NEAR LAKOTA, ND (WDAZ-TV) - A months-long standoff southeast of Lakota, ND, has ended after two of the family members involved were arrested in a field and three others surrendered.
“We put a tactical operational plan together this afternoon and we implemented it and everything went as planned for us, so we're very pleased that we did end with a peaceful resolution this evening," Nelson County Sheriff Kelly Janke said.
Janke tells WDAZ that Rodney Brossart and his son, Jacob, were arrested at about 2:45 p.m. as they were working in a field.
Janke and Deputy Keith Olson approached the two as they were in a tractor, presumably finishing up the fall harvest.
Nelson County Sheriff's deputy Eric Braathen says a juvenile, school-aged child was also taken into custody.
Two other deputies stood guard at the Brossart home and two Highway Patrol officers were brought in to block roads during the arrests.
Sometime between 7 and 8 p.m. Sunday, Rodney's other children, Abby, Alex and Thomas, gave themselves up at the family's home without incident.
Braathen says a tip called in lead to the farm field arrest. After some negotiation, Rodney and Jacob were arrested without incident. Braathen says they were not armed.
The five Brossarts arrested were all taken to jail in Devils Lake. They're scheduled to appear in court Monday morning.
Braathen says family members at the home had been given some time to get things in order before being detained. Rodney's mother was also apparently at the farmstead. She had been reportedly supplying the family with food during the ongoing ordeal.
Braathen says the mother, Susan, won't be arrested. She remains with their three juvenile children on the farm that includes a house, trailer home and two RV trailers. She has agreed to appear in court Monday, too, on the Class A misdemeanor charge from June involving giving law enforcement false information.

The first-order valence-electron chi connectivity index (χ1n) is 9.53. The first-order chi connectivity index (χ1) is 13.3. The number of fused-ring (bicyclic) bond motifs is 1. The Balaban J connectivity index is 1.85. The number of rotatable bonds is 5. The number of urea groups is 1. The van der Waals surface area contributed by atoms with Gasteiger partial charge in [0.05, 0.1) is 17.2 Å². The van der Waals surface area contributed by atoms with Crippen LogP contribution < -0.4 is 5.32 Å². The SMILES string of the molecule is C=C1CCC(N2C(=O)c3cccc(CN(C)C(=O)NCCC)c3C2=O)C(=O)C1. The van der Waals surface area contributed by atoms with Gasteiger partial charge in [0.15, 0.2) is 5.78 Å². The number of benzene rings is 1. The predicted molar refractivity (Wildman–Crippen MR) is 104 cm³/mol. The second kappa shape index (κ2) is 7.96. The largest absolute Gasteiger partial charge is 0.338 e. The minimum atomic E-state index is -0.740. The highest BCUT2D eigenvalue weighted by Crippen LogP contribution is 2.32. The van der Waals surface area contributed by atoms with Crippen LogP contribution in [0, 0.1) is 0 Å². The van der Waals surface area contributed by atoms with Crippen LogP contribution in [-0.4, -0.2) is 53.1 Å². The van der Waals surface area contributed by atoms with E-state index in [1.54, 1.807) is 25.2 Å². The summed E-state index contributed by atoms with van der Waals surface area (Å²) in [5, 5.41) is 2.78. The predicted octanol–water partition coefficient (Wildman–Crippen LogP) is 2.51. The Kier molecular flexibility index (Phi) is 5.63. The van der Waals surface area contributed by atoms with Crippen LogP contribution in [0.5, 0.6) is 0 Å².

Three deputies from the Nelson County Sheriff's Department and Sheriff Janke were on scene.
Brossart said in an earlier interview he questioned why so many people were worried about how he would react to being arrested. He says the family no longer has any guns and that "we are good people, we are not violent people," he said.
The family was involved in a 16 hour-long standoff in late June over six cattle that wandered onto their property.
According to court documents, when served with a search warrant by Nelson County deputies, Rodney refused to give the cattle back and said if they came onto his property they wouldn't be coming back.
When Rodney was arrested that day, he allegedly resisted and had to be tazed. His daughter, Abby, allegedly struck a sheriff's deputy and was also arrested.
After being placed in a squad car, Rodney allegedly caused over $1,000-worth of damage to the car.
When officers returned to the home later in the evening, they were met by the three brothers with long rifles and were allegedly threatened. The officers then fell back and called in reinforcements from the Grand Forks SWAT team and other agencies.
The brothers were taken into custody without incident the next morning.
They all failed to show up for their preliminary hearing on August 26. Bench warrants were issued that day for Thomas, Alex and Jacob Brossart. Bench warrants allow for an immediate on-sight arrest and are issued when defendants fail to appear in court.
The three are charged with terrorizing in the standoff, a Class C felony, which carries a maximum sentence of five years in prison and/or a $5,000 fine.
Rodney is charged with one count of terrorizing, a Class C felony, one count of theft of property, one count of criminal mischief, one count of failure to comply with estray order (for the cattle) and one count of preventing arrest.
The Brossarts have been on local authorities' radar for years, Janke had earlier said. Rodney has been involved in disputes regarding land and local government issues.Talk about it